Taxes and Bankruptcy | Force the IRS to Take Your Payments

irs tax debts | taxes and bankruptcies

Taxes and Bankruptcy | Force the IRS to take Payments on Your Terms

Can you File Bankruptcy with the IRS

Bankruptcy and Tax Debt, Generally

Like most debts types, back taxes can turn into major problems. Can IRS tax debt be discharged in bankruptcy? It depends. The rule is taxes and bankruptcies don’t match. But bankruptcy and tax debt sometimes works. It’s helpful then to know the rule about taxes and bankruptcy. In general, bankruptcy can eliminate some tax debt in a bankruptcy.

The Rule

The rule is that all debt types go away in bankruptcy, which is kind of what most of us expect. But I think most of us think, on some level, that there are some things that don’t go away.

Exceptions to the Rule: IRS Tax Debt

There’s a part of the Bankruptcy Code that lists all kinds of debt that don’t go away.  The exceptions to discharge are many, and it won’t surprise you to learn that right there with student loans and child support is debt to governments.

Exceptions to the Exceptions

There are some circumstances where IRS tax debt can be discharged in a Chapter 7 bankruptcy. Beware, each one of these has its own ins and outs, and they are not as simple as they seem.

Factors to Determine If You can Remove Tax Debt

You can eliminate in bankruptcy debts for taxes maybe  if:

  1. the taxes were due more than three years ago
  2. you filed the tax return over 2 years ago
  3. the return was not fraudulent
  4. taxes were not assessed in the last 240 days


Again, each one of these has nuances that are very tricky. For example, there is a lot of confusion about what it means when a tax return was “due.” You’d think that was pretty straightforward. Also, “three years ago” seems cut-and-dried, but it also has lots of twists and turns, and it’s not what you think. This is why this Santa Clarita bankruptcy attorney won’t give an opinion about whether your taxes are dischargeable or not. I’m not a tax expert, and you’ll want to check with your CPA or other tax preparers who review your transcripts to determine if you really, truly do qualify to have them discharged.

If all these factors are present, your taxes possibly may be able to be discharged in a Chapter 7 bankruptcy.

Substitute for Returns (SFR), the IRS, and Bankruptcy Discharge

What is an SFR with bankruptcy

What if the IRS files a tax return for you? Can you later file your own and then discharge it in a bankruptcy? Until recently, yes.

When you don’t file a tax return, the IRS can file a Substitute for Return for you. When the IRS files an SFR for you, this is not doing you any favors. They don’t take any deductions, don’t try to minimize what you owe, or really anything else that helps you, at all.

The recent Smith SFR tax case is severe but clear

In 2016, the 9th Circuit Court of Appeals held that if you file a tax return after the IRS files a SFR for you, you cannot discharge the tax debt in a bankruptcy.  In re Smith, 828 F.3d 1094 (9th Cir, 2016). This case interpreted In re Hatton, 220 F.3d 1057 (9th Cir, 2000), in light of the 2005 BAPCPA amendments which define “return.”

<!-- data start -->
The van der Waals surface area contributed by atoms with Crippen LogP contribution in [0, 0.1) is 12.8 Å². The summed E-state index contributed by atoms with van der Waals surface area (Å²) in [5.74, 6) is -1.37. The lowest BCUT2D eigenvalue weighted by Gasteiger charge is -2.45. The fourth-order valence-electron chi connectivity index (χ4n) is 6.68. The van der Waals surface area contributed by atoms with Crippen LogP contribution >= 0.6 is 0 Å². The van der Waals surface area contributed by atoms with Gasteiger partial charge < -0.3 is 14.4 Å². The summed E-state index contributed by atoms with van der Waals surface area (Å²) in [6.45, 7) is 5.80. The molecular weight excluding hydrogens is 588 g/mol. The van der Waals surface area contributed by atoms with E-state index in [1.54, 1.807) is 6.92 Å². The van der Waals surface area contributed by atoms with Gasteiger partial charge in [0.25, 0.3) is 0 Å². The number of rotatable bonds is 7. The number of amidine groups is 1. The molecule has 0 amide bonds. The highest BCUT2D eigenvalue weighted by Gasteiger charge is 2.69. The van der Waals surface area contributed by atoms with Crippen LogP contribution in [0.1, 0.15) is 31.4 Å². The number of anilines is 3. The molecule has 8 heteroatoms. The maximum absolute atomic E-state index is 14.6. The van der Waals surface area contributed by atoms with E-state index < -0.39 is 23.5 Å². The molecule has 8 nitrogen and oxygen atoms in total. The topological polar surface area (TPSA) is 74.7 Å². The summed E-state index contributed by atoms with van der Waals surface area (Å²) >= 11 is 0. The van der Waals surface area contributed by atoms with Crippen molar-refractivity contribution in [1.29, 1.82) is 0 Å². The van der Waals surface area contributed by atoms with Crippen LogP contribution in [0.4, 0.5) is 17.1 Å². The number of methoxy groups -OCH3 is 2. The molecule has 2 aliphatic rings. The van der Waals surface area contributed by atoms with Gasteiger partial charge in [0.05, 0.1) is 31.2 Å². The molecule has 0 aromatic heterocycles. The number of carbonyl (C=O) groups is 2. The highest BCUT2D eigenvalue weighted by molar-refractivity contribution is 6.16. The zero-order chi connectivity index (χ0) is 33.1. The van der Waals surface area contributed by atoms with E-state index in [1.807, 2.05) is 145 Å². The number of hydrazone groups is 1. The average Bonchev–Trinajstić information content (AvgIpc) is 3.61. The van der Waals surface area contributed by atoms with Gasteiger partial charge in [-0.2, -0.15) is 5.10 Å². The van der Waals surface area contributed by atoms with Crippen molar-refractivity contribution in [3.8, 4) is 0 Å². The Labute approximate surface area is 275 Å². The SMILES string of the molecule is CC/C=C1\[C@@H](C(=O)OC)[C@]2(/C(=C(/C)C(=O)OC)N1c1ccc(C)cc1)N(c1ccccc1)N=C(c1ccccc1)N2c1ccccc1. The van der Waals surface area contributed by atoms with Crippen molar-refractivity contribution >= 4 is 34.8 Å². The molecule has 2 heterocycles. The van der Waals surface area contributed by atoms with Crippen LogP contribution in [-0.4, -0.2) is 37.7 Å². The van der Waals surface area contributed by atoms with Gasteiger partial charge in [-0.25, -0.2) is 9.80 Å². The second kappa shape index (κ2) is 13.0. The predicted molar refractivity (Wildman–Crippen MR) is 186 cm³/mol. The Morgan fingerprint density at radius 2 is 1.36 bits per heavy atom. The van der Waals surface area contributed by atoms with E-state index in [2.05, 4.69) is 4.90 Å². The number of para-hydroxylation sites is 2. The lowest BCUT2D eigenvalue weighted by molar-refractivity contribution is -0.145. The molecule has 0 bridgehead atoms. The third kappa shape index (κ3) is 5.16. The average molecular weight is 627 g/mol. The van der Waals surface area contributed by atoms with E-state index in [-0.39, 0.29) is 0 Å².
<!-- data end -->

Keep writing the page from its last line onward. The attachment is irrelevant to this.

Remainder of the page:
This is a very harsh result, but it provides very clear guidance that there’s a focus on the taxpayer conduct. Make every honest and reasonable effort to file your tax return, even if you think you’ll owe the IRS. If they file one for you, you’re stuck.

That being said, there is a slight chance that the right set of facts can make new law and create an exception to Smith. The debtor in that case filed his return 7 years late, and three years after the IRS assessed a deficiency against him. Something less egregious can possibly be distinguished with no guarantee and years of appeals.

The SFR rule with taxes and bankruptcy

However, the safe answer is the harsh one: after the Smith ruling in the Ninth Circuit, where California is, once the IRS files an SFR, you cannot discharge that tax debt in bankruptcy… ever.

Consider repaying the taxes in a Chapter 13. Read on.


Remove Tax Debt Interest?

If all of the above factors are not there, yet your taxes and interest are high, you may still be able to pay them in a Chapter 13 bankruptcy. which is like debt consolidation. This forces the IRS to take their debt on a repayment plan. This can result in a savings of thousands of dollars.

Offer In Compromise

Offers in Compromise are  solutions for IRS problems that a bankruptcy cannot help or is not the best fit. If the majority of your debt is tax debt and doesn’t fit the test above, you’ll want to contact an expert with IRS problems to help in eliminating tax debt.

Stop Tax Foreclosure

If the local county tax assessor gets a lien on your home, it’s possible to force a foreclosure. A Chapter 13 could stop tax foreclosure filed by the county for back taxes and save your home from foreclosure.

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